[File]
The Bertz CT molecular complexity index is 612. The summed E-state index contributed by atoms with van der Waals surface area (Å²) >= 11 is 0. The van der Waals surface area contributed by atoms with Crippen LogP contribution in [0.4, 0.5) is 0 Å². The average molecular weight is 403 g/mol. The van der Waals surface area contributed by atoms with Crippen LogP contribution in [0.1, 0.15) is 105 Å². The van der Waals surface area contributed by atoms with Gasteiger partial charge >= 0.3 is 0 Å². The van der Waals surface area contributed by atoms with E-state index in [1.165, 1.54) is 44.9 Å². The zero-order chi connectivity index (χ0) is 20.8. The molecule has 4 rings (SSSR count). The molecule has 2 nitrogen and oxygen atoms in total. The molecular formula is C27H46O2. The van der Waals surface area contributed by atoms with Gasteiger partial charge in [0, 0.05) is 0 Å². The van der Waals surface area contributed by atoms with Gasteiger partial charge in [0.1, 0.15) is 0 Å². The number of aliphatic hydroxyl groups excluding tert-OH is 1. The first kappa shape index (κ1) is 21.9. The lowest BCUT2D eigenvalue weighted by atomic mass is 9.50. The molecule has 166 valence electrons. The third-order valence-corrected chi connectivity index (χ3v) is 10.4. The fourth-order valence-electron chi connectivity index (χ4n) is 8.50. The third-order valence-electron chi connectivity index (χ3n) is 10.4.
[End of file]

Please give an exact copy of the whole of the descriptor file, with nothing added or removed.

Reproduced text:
The Bertz CT molecular complexity index is 612. The summed E-state index contributed by atoms with van der Waals surface area (Å²) >= 11 is 0. The van der Waals surface area contributed by atoms with Crippen LogP contribution in [0.4, 0.5) is 0 Å². The average molecular weight is 403 g/mol. The van der Waals surface area contributed by atoms with Crippen LogP contribution in [0.1, 0.15) is 105 Å². The van der Waals surface area contributed by atoms with Gasteiger partial charge >= 0.3 is 0 Å². The van der Waals surface area contributed by atoms with E-state index in [1.165, 1.54) is 44.9 Å². The zero-order chi connectivity index (χ0) is 20.8. The molecule has 4 rings (SSSR count). The molecule has 2 nitrogen and oxygen atoms in total. The molecular formula is C27H46O2. The van der Waals surface area contributed by atoms with Gasteiger partial charge in [0, 0.05) is 0 Å². The van der Waals surface area contributed by atoms with Gasteiger partial charge in [0.1, 0.15) is 0 Å². The number of aliphatic hydroxyl groups excluding tert-OH is 1. The first kappa shape index (κ1) is 21.9. The lowest BCUT2D eigenvalue weighted by atomic mass is 9.50. The molecule has 166 valence electrons. The third-order valence-corrected chi connectivity index (χ3v) is 10.4. The fourth-order valence-electron chi connectivity index (χ4n) is 8.50. The third-order valence-electron chi connectivity index (χ3n) is 10.4.